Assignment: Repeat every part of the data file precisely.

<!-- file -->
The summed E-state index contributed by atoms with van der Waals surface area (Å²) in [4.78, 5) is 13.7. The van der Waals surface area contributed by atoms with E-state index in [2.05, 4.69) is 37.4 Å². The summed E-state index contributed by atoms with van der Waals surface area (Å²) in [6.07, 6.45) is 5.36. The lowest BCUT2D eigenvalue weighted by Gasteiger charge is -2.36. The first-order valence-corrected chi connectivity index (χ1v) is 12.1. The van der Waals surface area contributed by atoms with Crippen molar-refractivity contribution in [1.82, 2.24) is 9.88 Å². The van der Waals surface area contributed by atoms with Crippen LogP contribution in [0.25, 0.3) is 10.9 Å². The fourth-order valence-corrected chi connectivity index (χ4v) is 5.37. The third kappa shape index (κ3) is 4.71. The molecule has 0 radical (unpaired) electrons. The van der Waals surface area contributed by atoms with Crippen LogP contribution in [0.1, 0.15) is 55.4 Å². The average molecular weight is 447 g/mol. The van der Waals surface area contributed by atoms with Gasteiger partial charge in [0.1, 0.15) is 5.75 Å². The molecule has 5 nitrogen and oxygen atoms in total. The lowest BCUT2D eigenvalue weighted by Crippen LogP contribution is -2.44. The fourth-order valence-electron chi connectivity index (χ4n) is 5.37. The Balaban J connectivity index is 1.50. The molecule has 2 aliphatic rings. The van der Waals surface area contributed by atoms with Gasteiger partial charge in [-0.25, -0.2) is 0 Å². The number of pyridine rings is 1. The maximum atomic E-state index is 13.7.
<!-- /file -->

The summed E-state index contributed by atoms with van der Waals surface area (Å²) in [4.78, 5) is 13.7. The van der Waals surface area contributed by atoms with E-state index in [2.05, 4.69) is 37.4 Å². The summed E-state index contributed by atoms with van der Waals surface area (Å²) in [6.07, 6.45) is 5.36. The lowest BCUT2D eigenvalue weighted by Gasteiger charge is -2.36. The first-order valence-corrected chi connectivity index (χ1v) is 12.1. The van der Waals surface area contributed by atoms with Crippen molar-refractivity contribution in [1.82, 2.24) is 9.88 Å². The van der Waals surface area contributed by atoms with Crippen LogP contribution in [0.25, 0.3) is 10.9 Å². The fourth-order valence-corrected chi connectivity index (χ4v) is 5.37. The third kappa shape index (κ3) is 4.71. The molecule has 0 radical (unpaired) electrons. The van der Waals surface area contributed by atoms with Crippen LogP contribution in [0.1, 0.15) is 55.4 Å². The average molecular weight is 447 g/mol. The van der Waals surface area contributed by atoms with Gasteiger partial charge in [0.1, 0.15) is 5.75 Å². The molecule has 5 nitrogen and oxygen atoms in total. The lowest BCUT2D eigenvalue weighted by Crippen LogP contribution is -2.44. The fourth-order valence-electron chi connectivity index (χ4n) is 5.37. The Balaban J connectivity index is 1.50. The molecule has 2 aliphatic rings. The van der Waals surface area contributed by atoms with Gasteiger partial charge in [-0.25, -0.2) is 0 Å². The number of pyridine rings is 1. The maximum atomic E-state index is 13.7.